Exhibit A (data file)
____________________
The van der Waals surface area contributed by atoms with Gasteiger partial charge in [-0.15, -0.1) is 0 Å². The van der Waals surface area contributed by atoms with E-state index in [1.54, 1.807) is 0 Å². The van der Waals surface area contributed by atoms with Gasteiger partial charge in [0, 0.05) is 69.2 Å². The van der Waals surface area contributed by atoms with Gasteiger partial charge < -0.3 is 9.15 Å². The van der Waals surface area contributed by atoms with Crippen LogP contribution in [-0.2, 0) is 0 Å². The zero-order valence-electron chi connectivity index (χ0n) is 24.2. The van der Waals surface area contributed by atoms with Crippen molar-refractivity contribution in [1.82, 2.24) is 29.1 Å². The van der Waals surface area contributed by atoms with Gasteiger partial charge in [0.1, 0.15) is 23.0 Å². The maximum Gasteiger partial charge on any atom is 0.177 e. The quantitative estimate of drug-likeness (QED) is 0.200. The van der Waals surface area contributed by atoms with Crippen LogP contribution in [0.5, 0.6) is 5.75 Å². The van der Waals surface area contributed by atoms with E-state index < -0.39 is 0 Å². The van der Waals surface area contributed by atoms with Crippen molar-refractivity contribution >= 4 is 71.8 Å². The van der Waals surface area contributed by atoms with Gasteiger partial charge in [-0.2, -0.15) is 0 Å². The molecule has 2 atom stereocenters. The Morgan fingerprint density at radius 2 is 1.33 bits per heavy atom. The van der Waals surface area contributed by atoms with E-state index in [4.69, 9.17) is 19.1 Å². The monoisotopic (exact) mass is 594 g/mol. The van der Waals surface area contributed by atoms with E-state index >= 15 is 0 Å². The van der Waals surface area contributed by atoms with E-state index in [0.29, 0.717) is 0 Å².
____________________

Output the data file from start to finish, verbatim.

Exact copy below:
The van der Waals surface area contributed by atoms with Gasteiger partial charge in [-0.15, -0.1) is 0 Å². The van der Waals surface area contributed by atoms with E-state index in [1.54, 1.807) is 0 Å². The van der Waals surface area contributed by atoms with Gasteiger partial charge in [0, 0.05) is 69.2 Å². The van der Waals surface area contributed by atoms with Gasteiger partial charge < -0.3 is 9.15 Å². The van der Waals surface area contributed by atoms with Crippen LogP contribution in [-0.2, 0) is 0 Å². The zero-order valence-electron chi connectivity index (χ0n) is 24.2. The van der Waals surface area contributed by atoms with Crippen molar-refractivity contribution in [1.82, 2.24) is 29.1 Å². The van der Waals surface area contributed by atoms with Gasteiger partial charge in [0.1, 0.15) is 23.0 Å². The maximum Gasteiger partial charge on any atom is 0.177 e. The quantitative estimate of drug-likeness (QED) is 0.200. The van der Waals surface area contributed by atoms with Crippen LogP contribution in [0.5, 0.6) is 5.75 Å². The van der Waals surface area contributed by atoms with E-state index < -0.39 is 0 Å². The van der Waals surface area contributed by atoms with Crippen molar-refractivity contribution >= 4 is 71.8 Å². The van der Waals surface area contributed by atoms with Gasteiger partial charge in [-0.2, -0.15) is 0 Å². The molecule has 2 atom stereocenters. The Morgan fingerprint density at radius 2 is 1.33 bits per heavy atom. The van der Waals surface area contributed by atoms with E-state index in [4.69, 9.17) is 19.1 Å². The monoisotopic (exact) mass is 594 g/mol. The van der Waals surface area contributed by atoms with E-state index >= 15 is 0 Å². The van der Waals surface area contributed by atoms with E-state index in [0.29, 0.717) is 0 Å².